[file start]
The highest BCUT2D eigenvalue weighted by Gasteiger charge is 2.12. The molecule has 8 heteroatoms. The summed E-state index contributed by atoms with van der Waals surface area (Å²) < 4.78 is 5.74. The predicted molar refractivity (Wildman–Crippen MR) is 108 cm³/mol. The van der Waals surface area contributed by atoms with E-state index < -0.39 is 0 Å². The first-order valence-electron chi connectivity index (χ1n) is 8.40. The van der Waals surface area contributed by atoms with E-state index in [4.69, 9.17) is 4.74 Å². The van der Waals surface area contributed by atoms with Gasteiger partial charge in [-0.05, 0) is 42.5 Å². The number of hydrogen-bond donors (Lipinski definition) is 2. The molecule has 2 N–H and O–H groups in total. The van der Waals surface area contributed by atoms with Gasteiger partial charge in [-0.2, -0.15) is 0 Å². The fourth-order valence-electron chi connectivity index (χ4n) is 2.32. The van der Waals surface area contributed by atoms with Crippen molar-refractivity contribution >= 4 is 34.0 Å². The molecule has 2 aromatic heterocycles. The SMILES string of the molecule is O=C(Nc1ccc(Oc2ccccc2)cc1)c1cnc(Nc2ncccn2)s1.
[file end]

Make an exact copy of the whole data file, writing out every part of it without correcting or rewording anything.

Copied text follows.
The highest BCUT2D eigenvalue weighted by Gasteiger charge is 2.12. The molecule has 8 heteroatoms. The summed E-state index contributed by atoms with van der Waals surface area (Å²) < 4.78 is 5.74. The predicted molar refractivity (Wildman–Crippen MR) is 108 cm³/mol. The van der Waals surface area contributed by atoms with E-state index < -0.39 is 0 Å². The first-order valence-electron chi connectivity index (χ1n) is 8.40. The van der Waals surface area contributed by atoms with E-state index in [4.69, 9.17) is 4.74 Å². The van der Waals surface area contributed by atoms with Gasteiger partial charge in [-0.05, 0) is 42.5 Å². The number of hydrogen-bond donors (Lipinski definition) is 2. The molecule has 2 N–H and O–H groups in total. The van der Waals surface area contributed by atoms with Gasteiger partial charge in [-0.2, -0.15) is 0 Å². The fourth-order valence-electron chi connectivity index (χ4n) is 2.32. The van der Waals surface area contributed by atoms with Crippen molar-refractivity contribution >= 4 is 34.0 Å². The molecule has 2 aromatic heterocycles. The SMILES string of the molecule is O=C(Nc1ccc(Oc2ccccc2)cc1)c1cnc(Nc2ncccn2)s1.